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Ramsey Milholland   By: (1869-1946)

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by Booth Tarkington

To the Memory of Billy Miller (William Henry Harrison Miller II) 1908 1918 Little Patriot, Good Citizen Friend of Mankind

Chapter I

When Johnnie comes marching home again, Hurrah! Hurrah! We'll give him a hearty welcome then, Hurrah! Hurrah! The men with the cheers, the boys with shouts, The ladies they will all turn out, And we'll all feel gay, when Johnnie comes marching home again!

The old man and the little boy, his grandson, sat together in the shade of the big walnut tree in the front yard, watching the "Decoration Day Parade," as it passed up the long street; and when the last of the veterans was out of sight the grandfather murmured the words of the tune that came drifting back from the now distant band at the head of the procession.

"Yes, we'll all feel gay when Johnnie comes marching home again," he finished, with a musing chuckle.

"Did you, Grandpa?" the boy asked.

"Did I what?"

"Did you all feel gay when the army got home?"

"It didn't get home all at once, precisely," the grandfather explained. "When the war was over I suppose we felt relieved, more than anything else."

"You didn't feel so gay when the war was , though, I guess!" the boy ventured.

"I guess we didn't."

"Were you scared, Grandpa? Were you ever scared the Rebels would win?"

"No. We weren't ever afraid of that."

"Not any at all?"

"No. Not any at all."

"Well, weren't you ever scared yourself, Grandpa? I mean when you were in a battle."

"Oh, yes; then I was." The old man laughed. "Scared plenty!"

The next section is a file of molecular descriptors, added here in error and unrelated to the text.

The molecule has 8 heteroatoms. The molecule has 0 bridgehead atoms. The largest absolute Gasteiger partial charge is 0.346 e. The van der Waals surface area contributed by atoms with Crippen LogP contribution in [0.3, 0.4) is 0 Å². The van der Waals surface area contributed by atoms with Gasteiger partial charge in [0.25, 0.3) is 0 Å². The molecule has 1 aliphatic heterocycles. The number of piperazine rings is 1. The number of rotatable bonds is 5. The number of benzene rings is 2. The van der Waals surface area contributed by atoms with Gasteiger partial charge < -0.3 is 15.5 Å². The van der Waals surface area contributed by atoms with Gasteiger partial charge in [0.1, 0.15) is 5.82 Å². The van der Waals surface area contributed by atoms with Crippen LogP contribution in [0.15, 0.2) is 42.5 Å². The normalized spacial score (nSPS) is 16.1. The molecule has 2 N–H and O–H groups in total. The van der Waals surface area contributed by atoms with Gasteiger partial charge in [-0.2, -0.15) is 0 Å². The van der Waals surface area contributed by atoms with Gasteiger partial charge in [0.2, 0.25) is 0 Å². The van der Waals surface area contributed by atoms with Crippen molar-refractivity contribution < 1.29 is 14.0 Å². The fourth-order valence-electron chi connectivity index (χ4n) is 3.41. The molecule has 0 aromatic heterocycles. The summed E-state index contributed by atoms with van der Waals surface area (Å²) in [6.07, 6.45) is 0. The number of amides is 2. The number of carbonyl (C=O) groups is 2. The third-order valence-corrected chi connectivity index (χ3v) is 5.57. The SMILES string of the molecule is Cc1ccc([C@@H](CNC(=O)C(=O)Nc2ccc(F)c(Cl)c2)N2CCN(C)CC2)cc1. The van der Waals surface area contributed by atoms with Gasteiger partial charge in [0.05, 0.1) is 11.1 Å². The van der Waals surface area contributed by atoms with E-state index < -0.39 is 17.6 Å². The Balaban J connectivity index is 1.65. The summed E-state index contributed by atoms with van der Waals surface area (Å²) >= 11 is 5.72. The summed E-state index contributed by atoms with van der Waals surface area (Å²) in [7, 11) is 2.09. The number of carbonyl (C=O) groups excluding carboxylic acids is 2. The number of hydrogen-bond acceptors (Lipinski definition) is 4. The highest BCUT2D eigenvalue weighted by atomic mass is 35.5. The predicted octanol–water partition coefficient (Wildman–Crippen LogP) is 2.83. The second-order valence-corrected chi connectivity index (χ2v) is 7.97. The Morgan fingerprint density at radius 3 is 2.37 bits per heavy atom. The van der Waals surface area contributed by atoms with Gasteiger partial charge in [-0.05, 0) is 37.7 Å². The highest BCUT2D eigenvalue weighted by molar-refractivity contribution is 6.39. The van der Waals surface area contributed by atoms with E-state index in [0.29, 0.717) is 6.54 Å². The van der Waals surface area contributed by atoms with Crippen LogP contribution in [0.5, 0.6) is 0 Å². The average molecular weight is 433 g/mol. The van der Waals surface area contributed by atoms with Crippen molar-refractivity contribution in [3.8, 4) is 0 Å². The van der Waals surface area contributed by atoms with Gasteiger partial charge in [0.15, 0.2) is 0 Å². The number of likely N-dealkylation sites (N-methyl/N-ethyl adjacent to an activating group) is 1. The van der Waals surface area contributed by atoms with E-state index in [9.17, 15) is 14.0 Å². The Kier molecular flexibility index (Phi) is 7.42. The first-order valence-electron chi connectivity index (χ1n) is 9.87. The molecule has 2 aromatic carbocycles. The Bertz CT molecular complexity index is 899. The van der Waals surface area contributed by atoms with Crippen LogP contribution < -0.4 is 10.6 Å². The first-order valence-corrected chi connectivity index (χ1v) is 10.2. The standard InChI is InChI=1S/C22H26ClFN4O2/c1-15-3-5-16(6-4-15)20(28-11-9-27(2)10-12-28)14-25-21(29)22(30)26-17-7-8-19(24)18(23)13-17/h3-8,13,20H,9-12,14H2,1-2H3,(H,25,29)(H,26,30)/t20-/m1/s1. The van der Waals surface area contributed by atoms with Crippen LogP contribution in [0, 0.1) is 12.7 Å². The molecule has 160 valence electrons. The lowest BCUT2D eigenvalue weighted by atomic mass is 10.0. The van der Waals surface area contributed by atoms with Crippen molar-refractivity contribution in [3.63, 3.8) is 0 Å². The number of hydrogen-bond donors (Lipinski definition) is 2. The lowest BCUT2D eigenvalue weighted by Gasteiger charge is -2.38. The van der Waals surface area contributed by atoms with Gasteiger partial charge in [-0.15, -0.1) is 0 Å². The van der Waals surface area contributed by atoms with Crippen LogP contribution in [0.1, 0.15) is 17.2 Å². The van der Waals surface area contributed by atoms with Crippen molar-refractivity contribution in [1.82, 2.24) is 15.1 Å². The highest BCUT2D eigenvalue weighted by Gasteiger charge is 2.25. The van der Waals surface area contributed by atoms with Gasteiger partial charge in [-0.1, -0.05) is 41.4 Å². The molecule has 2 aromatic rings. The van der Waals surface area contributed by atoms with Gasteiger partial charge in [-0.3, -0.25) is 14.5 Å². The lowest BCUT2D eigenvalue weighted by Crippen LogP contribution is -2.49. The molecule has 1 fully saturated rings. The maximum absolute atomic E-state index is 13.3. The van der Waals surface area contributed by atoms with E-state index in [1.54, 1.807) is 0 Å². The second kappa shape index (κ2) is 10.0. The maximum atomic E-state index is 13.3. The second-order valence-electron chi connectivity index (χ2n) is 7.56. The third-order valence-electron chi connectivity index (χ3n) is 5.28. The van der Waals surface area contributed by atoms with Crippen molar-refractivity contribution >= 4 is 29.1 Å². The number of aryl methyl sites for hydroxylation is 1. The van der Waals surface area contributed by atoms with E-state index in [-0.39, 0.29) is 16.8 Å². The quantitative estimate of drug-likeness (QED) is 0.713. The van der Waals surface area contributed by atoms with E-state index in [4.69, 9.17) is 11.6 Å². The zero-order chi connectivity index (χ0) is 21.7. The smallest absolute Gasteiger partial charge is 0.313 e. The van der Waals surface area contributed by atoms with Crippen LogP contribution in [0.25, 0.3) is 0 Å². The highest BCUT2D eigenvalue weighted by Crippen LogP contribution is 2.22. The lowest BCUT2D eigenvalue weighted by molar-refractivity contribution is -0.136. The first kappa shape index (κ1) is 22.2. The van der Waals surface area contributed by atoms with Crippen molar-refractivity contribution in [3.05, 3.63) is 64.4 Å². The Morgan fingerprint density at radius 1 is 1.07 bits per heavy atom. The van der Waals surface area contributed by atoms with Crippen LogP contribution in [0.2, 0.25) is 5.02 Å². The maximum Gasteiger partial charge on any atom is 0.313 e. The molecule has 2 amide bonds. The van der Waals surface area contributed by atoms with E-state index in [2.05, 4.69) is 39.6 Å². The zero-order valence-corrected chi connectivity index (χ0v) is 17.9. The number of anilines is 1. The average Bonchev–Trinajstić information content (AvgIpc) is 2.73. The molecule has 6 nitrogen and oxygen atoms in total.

"I don't see why," the boy said promptly. "I wouldn't be scared in a battle."

"Wouldn't you?"

"'Course not! Grandpa, why don't you march in the Decoration Day Parade? Wouldn't they let you?"

"I'm not able to march any more. Too short of breath and too shaky in the legs and too blind."

"I wouldn't care," said the boy. "I'd be in the parade anyway, if I was you. They had some sittin' in carriages, 'way at the tail end; but I wouldn't like that. If I'd been in your place, Grandpa, and they'd let me be in that parade, I'd been right up by the band. Look, Grandpa! Watch me, Grandpa! This is the way I'd be, Grandpa."

He rose from the garden bench where they sat, and gave a complex imitation of what had most appealed to him as the grandeurs of the procession, his prancing legs simulating those of the horse of the grand marshal, while his upper parts rendered the drums and bugles of the band, as well as the officers and privates of the militia company which had been a feature of the parade. The only thing he left out was the detachment of veterans.

"Putty boom! Putty boom! Putty boom boom boom!" he vociferated, as the drums and then as the bugles: "Ta, ta, ra, tara!" He addressed his restive legs: " Whoa , there, you Whitey! Gee! Haw! Git up!" Then, waving an imaginary sword: "Col lumn right! Farwud March! Halt! Carry harms! " He "carried arms." "Show dler harms! " He "shouldered arms," and returned to his seat.

"That'd be me, Grandpa. That's the way I'd do." And as the grandfather nodded, seeming to agree, a thought recently dismissed returned to the mind of the composite procession and he asked:

"Well, why weren't you ever afraid the Rebels would whip the Unions, Grandpa?"

"Oh, we knew they couldn't."

"I guess so." The little boy laughed disdainfully, thinking his question satisfactorily answered. "I guess those ole Rebels couldn't whipped a flea! They didn't know how to fight any at all, did they, Grandpa?"

"Oh, yes, they did!"

"What?" The boy was astounded. "Weren't they all just reg'lar ole cowards, Grandpa?"

"No," said the grandfather. "They were pretty fine soldiers."

"They were? Well, they ran away whenever you began shootin' at 'em, didn't they?"

"Sometimes they did, but most times they didn't. Sometimes they fought like wildcats and sometimes we were the ones that ran away."

"What for?"

"To keep from getting killed, or maybe to keep from getting captured... Continue reading book >>

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